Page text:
Wall Street frets that the US may be entering another bear market, less than two years since the end of the last one.
The slump in key stock indexes last week, before and after the shockingly weak July employment report issued Friday morning, deepened this year's decline on Wall Street and raised fears that a new bear market could be underway � less than two years since the last one ended.As of Friday, the Dow is down 8.6% and the S&P 500 is down 8.1% from their February 11 high closes. The volatile NASDAQ is down 17.5% from January 26.
The technology-heavy Nasdaq composite index plunged nearly 6% last week and is down 17.5% from its January peak. By one rule of thumb, a decline of 20% or more signifies a bear market.
The losses in other major indexes have been less severe. Still, stocks have reached a "tender point," said Tom McManus, investment strategist at Banc of America Securities in New York. Many investors, he said, are weighing whether this still is a bull market, or whether stock prices are headed for a more serious setback. . . .
The average blue-chip stock is priced at about 15 times estimated 2005 earnings per share, said Kevin Caron, market strategist at Ryan, Beck & Co. in Florham Park, N.J.
The market has been much cheaper than this at various times in the last half-century. Yet with the plunge in Treasury bond yields last week on economic concerns, and the potential for the Federal Reserve (which meets on Tuesday) to slow its pace of boosting short-term interest rates, stock valuations are compelling when viewed alongside the alternatives of bonds and "cash" accounts such as money market funds, Caron said.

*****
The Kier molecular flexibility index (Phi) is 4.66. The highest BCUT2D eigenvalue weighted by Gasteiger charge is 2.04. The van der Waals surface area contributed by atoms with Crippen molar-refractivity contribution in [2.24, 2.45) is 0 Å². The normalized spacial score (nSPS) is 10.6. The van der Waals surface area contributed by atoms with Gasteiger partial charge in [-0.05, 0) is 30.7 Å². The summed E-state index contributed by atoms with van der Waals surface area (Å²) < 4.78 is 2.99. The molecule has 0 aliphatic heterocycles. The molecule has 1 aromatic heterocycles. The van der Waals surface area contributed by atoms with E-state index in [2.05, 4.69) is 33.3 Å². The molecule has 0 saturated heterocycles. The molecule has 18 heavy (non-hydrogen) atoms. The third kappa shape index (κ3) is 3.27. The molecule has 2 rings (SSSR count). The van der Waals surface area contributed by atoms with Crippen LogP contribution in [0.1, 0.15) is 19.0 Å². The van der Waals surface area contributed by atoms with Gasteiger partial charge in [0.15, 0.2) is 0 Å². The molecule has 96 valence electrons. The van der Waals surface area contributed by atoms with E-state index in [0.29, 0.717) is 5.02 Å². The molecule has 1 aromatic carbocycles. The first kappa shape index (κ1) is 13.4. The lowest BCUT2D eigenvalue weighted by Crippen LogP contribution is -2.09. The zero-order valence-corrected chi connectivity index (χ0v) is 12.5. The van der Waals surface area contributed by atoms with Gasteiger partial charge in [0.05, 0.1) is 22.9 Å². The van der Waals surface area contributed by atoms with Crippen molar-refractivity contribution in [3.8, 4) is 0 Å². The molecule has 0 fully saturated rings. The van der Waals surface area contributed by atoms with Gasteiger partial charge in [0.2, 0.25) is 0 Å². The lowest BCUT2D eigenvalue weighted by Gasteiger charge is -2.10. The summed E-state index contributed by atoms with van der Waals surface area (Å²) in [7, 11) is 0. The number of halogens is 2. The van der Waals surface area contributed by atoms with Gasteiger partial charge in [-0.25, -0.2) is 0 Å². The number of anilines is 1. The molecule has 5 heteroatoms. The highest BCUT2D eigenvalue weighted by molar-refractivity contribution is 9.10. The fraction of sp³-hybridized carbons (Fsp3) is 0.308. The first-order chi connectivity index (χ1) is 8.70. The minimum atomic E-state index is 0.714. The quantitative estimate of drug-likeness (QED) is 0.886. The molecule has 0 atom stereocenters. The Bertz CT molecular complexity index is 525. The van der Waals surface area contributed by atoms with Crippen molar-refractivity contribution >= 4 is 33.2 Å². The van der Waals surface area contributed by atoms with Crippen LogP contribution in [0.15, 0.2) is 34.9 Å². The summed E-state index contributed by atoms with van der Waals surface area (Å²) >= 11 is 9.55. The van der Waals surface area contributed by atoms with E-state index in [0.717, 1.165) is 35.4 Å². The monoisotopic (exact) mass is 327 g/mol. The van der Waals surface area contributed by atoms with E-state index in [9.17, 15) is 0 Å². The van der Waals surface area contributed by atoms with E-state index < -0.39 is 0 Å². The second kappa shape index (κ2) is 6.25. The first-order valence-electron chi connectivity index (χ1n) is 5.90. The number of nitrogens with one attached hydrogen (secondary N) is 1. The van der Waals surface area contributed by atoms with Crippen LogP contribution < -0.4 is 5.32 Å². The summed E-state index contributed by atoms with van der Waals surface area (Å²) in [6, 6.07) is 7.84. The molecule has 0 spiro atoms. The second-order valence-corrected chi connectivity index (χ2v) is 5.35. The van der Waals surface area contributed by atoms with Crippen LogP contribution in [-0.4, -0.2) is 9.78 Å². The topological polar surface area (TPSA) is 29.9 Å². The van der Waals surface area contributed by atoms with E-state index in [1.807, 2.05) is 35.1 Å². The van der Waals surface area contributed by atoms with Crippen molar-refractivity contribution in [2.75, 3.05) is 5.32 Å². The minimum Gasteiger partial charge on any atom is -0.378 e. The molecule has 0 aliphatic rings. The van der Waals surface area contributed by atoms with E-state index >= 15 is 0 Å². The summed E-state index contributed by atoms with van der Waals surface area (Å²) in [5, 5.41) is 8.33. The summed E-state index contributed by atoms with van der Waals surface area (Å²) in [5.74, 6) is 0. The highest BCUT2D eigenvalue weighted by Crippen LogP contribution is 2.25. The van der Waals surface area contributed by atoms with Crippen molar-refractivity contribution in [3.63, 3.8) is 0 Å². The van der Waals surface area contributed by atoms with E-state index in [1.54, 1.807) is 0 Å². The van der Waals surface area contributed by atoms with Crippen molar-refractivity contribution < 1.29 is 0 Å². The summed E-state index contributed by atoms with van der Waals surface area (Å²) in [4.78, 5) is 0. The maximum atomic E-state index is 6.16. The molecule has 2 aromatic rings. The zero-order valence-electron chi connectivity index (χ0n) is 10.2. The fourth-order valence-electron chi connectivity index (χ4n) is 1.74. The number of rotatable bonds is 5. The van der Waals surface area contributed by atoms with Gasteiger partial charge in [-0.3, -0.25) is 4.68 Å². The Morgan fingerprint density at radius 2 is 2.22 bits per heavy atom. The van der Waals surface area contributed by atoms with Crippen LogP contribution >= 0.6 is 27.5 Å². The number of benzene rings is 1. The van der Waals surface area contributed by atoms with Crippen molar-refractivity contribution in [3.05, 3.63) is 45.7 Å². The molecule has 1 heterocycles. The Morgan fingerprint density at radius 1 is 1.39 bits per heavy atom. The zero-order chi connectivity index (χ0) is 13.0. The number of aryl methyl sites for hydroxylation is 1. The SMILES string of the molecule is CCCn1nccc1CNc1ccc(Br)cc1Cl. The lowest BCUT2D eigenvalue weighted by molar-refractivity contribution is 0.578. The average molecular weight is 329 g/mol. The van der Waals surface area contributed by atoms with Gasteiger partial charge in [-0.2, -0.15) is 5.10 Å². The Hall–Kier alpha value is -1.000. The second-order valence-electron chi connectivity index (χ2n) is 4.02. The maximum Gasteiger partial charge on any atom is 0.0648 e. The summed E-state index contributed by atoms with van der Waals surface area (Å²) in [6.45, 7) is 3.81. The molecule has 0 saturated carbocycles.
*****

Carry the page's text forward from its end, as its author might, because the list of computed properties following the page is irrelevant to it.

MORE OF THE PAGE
"I'm getting itchy to buy stuff here," he said of the stock market.
What may keep the stock market from heading into official bearish territory (-20%) is not that there is anything compelling about investing in US stocks, but that every other US investment opportunity is so poor that stocks look good in comparison. That's a recipe for either another stock market bubble, or the more likely path, divestment from US stocks into foreign equities (or at worst, cash holdings in foreign currencies). Foreigners don't buy many US stocks any more (they're pretty much sticking to government bonds nowadays), but even a moderate outflow of capital from the US due to a weak stock market could significantly inflate the US current account deficit even further and finally turn US net investment income negative. That would set us up nicely for a debt trap scenario.
Sure it's several steps away, but exposing the contradictions of capitalism is what the Globblog is all about.